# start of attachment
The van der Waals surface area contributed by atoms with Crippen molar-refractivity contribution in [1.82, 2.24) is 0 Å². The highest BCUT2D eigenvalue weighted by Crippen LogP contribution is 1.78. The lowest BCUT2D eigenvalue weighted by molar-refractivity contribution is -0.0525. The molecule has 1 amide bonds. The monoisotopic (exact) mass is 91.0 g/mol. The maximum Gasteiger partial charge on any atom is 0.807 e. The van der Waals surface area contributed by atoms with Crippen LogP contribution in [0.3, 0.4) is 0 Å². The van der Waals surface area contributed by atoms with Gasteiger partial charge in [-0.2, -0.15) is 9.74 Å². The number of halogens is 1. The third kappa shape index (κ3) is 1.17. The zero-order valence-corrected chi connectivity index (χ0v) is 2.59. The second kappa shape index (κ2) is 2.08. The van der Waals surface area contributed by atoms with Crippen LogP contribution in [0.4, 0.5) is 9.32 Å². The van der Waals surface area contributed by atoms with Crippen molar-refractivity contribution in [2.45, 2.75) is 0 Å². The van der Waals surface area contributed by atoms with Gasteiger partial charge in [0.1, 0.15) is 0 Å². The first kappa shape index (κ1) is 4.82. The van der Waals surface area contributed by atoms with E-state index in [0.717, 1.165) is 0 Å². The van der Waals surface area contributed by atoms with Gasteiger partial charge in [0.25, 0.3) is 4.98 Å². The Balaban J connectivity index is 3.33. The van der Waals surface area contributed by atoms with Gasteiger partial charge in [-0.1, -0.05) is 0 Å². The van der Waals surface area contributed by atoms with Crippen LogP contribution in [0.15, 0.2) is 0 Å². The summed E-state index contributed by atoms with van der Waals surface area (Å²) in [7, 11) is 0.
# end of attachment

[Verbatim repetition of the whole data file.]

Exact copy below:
The van der Waals surface area contributed by atoms with Crippen molar-refractivity contribution in [1.82, 2.24) is 0 Å². The highest BCUT2D eigenvalue weighted by Crippen LogP contribution is 1.78. The lowest BCUT2D eigenvalue weighted by molar-refractivity contribution is -0.0525. The molecule has 1 amide bonds. The monoisotopic (exact) mass is 91.0 g/mol. The maximum Gasteiger partial charge on any atom is 0.807 e. The van der Waals surface area contributed by atoms with Crippen LogP contribution in [0.3, 0.4) is 0 Å². The van der Waals surface area contributed by atoms with Gasteiger partial charge in [-0.2, -0.15) is 9.74 Å². The number of halogens is 1. The third kappa shape index (κ3) is 1.17. The zero-order valence-corrected chi connectivity index (χ0v) is 2.59. The second kappa shape index (κ2) is 2.08. The van der Waals surface area contributed by atoms with Crippen LogP contribution in [0.4, 0.5) is 9.32 Å². The van der Waals surface area contributed by atoms with Crippen molar-refractivity contribution in [2.45, 2.75) is 0 Å². The van der Waals surface area contributed by atoms with Gasteiger partial charge in [0.1, 0.15) is 0 Å². The first kappa shape index (κ1) is 4.82. The van der Waals surface area contributed by atoms with E-state index in [0.717, 1.165) is 0 Å². The van der Waals surface area contributed by atoms with Gasteiger partial charge in [0.25, 0.3) is 4.98 Å². The Balaban J connectivity index is 3.33. The van der Waals surface area contributed by atoms with Gasteiger partial charge in [-0.1, -0.05) is 0 Å². The van der Waals surface area contributed by atoms with Crippen LogP contribution in [0.15, 0.2) is 0 Å². The summed E-state index contributed by atoms with van der Waals surface area (Å²) in [7, 11) is 0.